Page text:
today is Mar 24, 2023

The Porsche Penske Motorsports team has started active testing of its new hybrid LMDh prototype and confirmed the powerplant for the Multimatic-built chassis. As RACER has documented for more than a year, a twin-turbo V8 has been developed to propel the LMDh models commissioned by the Volkswagen Group, which includes Audi and possibly one more brand within the company.

“We were spoiled for choice with the engine for our LMDh prototype, because the product range offers several promising baseline units,” said Porsche Motorsport VP Thomas Laudenbach. “We decided on the V8-biturbo, which we feel offers the best combination of performance characteristics, weight and costs. The kick-off to the active test program was an important step for the project.”

Although Porsche did not detail the displacement or origins of the engine, it’s believed to be based on the brand’s 4.0-liter twin-turbo V8 motor found in the Cayenne SUV. From the image shared by Porsche, the motor uses the increasingly popular “hot V” configuration, with the exhaust and turbos placed atop the engine and the air intakes fed through the sides of the heads. Coupled with a 40hp energy recovery system that is required in every 2023 LMDh, the combined power output for the class is targeted at 680hp.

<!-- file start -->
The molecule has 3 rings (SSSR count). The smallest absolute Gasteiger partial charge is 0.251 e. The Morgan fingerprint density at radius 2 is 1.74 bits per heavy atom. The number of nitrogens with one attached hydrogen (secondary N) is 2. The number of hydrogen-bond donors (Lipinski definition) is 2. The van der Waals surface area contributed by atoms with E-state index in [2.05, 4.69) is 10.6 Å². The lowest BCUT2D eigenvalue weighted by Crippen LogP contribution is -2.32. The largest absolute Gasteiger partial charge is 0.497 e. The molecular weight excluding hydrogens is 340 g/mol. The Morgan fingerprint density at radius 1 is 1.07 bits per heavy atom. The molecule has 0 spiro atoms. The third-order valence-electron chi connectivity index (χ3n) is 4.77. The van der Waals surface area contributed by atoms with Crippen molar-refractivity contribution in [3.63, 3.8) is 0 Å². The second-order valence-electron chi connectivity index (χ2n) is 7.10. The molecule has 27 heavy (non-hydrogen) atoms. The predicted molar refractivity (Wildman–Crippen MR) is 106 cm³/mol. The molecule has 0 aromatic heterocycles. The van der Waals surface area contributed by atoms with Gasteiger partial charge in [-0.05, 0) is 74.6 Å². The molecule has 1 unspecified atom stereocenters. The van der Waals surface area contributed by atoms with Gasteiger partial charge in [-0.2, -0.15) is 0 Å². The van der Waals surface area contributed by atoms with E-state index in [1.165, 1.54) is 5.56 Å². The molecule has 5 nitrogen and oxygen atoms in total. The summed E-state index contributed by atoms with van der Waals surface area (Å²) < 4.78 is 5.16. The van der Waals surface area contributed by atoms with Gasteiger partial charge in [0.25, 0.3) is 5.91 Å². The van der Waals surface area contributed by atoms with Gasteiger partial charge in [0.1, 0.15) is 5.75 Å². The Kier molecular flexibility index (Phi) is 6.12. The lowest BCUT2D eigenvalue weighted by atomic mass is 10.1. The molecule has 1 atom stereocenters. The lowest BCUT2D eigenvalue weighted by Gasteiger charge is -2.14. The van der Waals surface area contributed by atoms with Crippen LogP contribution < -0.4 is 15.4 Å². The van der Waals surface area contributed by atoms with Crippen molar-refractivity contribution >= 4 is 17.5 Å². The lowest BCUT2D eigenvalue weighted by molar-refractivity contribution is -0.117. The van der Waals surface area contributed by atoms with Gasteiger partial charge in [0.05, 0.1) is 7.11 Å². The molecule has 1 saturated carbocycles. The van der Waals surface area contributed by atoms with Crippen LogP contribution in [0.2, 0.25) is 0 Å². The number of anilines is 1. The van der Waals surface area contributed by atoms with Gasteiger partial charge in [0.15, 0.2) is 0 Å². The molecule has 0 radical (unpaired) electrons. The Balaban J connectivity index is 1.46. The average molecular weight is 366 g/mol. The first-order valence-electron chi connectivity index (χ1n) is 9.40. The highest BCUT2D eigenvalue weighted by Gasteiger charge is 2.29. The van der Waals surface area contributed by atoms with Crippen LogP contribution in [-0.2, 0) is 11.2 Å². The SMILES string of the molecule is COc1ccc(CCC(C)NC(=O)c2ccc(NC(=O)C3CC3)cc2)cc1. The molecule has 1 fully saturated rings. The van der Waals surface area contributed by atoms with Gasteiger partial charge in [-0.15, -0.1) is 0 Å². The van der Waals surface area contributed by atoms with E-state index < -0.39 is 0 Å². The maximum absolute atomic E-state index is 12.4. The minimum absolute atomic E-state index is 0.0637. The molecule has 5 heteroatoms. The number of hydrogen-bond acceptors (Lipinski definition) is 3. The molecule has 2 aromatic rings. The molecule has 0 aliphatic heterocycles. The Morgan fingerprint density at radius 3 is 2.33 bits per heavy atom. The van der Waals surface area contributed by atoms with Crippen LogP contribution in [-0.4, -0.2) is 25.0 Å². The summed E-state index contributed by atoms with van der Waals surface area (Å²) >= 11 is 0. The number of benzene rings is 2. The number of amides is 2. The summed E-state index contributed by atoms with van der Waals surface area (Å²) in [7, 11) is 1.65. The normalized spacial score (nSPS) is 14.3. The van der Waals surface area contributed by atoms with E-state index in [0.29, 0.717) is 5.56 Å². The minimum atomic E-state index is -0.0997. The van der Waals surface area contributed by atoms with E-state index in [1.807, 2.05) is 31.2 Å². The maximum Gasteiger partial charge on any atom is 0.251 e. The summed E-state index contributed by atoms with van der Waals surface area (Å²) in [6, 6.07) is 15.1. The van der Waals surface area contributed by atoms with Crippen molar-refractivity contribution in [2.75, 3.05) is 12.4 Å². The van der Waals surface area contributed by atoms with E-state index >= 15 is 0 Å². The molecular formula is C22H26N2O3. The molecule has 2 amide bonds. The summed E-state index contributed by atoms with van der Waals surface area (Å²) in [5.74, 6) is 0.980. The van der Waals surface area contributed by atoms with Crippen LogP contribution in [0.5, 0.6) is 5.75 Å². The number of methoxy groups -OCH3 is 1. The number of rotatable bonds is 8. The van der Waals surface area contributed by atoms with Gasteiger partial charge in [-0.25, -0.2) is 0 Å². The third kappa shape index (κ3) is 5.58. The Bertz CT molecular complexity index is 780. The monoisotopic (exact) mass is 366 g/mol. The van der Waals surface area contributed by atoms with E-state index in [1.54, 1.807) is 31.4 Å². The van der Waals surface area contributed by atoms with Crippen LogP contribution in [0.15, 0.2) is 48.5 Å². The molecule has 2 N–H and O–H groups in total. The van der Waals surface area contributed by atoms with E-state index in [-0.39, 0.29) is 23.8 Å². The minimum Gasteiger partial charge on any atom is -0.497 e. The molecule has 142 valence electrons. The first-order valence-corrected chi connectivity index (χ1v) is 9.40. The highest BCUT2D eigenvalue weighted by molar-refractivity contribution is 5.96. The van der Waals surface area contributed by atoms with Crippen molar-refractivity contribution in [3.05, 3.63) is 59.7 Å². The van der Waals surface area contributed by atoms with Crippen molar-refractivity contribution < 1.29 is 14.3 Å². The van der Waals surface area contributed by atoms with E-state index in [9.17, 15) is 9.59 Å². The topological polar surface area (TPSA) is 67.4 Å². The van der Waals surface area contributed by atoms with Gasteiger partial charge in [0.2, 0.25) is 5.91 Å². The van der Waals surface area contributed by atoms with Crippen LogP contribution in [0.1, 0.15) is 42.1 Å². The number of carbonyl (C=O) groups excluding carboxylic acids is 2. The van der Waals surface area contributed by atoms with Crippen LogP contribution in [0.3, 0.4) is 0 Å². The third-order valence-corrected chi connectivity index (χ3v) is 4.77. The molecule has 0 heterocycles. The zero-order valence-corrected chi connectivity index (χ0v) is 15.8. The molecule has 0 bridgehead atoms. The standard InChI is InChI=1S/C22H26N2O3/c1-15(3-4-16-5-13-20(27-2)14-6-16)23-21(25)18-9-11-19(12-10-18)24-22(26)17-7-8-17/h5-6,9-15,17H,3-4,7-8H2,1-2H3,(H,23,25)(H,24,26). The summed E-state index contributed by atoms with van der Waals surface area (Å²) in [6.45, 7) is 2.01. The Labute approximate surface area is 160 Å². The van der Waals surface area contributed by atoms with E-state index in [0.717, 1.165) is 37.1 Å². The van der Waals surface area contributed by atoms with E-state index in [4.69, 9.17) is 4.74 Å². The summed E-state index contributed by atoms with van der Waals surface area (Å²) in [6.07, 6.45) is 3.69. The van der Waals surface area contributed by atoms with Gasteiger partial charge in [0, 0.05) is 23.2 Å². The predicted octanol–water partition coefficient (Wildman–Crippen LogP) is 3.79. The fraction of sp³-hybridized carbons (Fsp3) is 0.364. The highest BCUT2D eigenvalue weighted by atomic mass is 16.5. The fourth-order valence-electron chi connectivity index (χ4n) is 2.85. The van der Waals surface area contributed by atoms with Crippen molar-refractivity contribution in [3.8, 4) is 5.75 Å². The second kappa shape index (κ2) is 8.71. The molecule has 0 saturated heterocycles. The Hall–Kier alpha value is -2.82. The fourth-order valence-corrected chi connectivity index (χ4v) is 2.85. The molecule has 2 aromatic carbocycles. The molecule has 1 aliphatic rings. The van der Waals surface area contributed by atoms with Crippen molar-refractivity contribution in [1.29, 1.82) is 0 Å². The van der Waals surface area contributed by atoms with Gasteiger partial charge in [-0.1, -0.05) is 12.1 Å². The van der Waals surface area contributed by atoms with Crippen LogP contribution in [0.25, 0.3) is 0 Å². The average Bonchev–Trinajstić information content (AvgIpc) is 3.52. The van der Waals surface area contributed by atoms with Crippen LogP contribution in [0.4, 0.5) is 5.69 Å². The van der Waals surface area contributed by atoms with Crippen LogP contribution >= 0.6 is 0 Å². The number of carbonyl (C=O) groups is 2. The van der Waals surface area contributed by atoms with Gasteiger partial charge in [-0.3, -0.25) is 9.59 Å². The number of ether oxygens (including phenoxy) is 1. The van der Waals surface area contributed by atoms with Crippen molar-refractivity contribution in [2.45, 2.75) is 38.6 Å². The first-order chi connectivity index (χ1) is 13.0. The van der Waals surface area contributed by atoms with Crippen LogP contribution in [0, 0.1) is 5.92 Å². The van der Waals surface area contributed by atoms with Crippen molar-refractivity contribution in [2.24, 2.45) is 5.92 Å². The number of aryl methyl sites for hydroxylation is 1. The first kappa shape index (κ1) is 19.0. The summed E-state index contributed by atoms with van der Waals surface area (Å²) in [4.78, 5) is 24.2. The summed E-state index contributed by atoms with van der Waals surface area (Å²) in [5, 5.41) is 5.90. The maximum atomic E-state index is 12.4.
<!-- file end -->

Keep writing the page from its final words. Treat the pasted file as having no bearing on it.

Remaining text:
“The engine regulations for the LMDh vehicle class allow a great deal of freedom in terms of displacement, design and number of cylinders,” Porsche wrote. “Maximum revs are 10,000 rpm, with the pass-by noise measurement capped at 110 decibels. The engine must weigh a minimum of 180 kilograms (397 pounds), including the air supply and exhaust system as well as the peripheral cooling components. If used, this weight also incorporates the turbocharger’s, including the charge air cooling.

“In line with the regulations, the maximum output lies between 480 and 520 kW (644 to 697hp). This range also allows adjustments to be made within the Balance of Performance parameters, which are intended to ensure parity between all competing LMDh racing cars. The torque curve is also clearly defined.”

Following a successful first test of the car at its Weissach track in Germany, Urs Kuratle, Porsche’s LMDh project manager, is confident their engine choice is the right one.

“The rollout of the LMDh racing car was also the first track outing for Porsche Penske Motorsport,” he said. “The squad worked well together right from the start. This shows a high level of professionalism in all areas. After all, the operational requirements for the safe running of a hybrid vehicle are very high. In the next outings we will focus on going deeper into the required processes and procedures. During these first test days at Weissach, the V8-biturbo impressed us in every respect. We’re convinced that we’ve chosen precisely the right unit.”

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